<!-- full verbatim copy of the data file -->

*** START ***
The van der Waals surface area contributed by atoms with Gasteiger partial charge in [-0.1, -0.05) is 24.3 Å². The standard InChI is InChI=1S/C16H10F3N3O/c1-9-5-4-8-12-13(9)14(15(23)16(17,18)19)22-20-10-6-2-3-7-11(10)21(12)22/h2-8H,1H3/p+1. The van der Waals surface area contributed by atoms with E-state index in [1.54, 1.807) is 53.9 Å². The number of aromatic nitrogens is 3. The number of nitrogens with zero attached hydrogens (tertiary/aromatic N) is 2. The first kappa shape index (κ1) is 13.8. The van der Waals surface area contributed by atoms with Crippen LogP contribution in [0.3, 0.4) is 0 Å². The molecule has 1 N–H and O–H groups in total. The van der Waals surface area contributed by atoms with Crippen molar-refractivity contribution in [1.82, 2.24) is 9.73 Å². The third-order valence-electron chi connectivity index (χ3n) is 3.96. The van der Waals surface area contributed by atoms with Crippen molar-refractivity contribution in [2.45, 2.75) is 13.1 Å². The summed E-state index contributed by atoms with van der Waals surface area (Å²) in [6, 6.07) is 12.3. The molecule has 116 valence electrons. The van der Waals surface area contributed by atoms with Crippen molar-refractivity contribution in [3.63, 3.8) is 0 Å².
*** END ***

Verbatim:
The van der Waals surface area contributed by atoms with Gasteiger partial charge in [-0.1, -0.05) is 24.3 Å². The standard InChI is InChI=1S/C16H10F3N3O/c1-9-5-4-8-12-13(9)14(15(23)16(17,18)19)22-20-10-6-2-3-7-11(10)21(12)22/h2-8H,1H3/p+1. The van der Waals surface area contributed by atoms with E-state index in [1.54, 1.807) is 53.9 Å². The number of aromatic nitrogens is 3. The number of nitrogens with zero attached hydrogens (tertiary/aromatic N) is 2. The first kappa shape index (κ1) is 13.8. The van der Waals surface area contributed by atoms with Crippen LogP contribution in [0.3, 0.4) is 0 Å². The molecule has 1 N–H and O–H groups in total. The van der Waals surface area contributed by atoms with Crippen molar-refractivity contribution in [1.82, 2.24) is 9.73 Å². The third-order valence-electron chi connectivity index (χ3n) is 3.96. The van der Waals surface area contributed by atoms with Crippen molar-refractivity contribution in [2.45, 2.75) is 13.1 Å². The summed E-state index contributed by atoms with van der Waals surface area (Å²) in [6, 6.07) is 12.3. The molecule has 116 valence electrons. The van der Waals surface area contributed by atoms with Crippen molar-refractivity contribution in [3.63, 3.8) is 0 Å².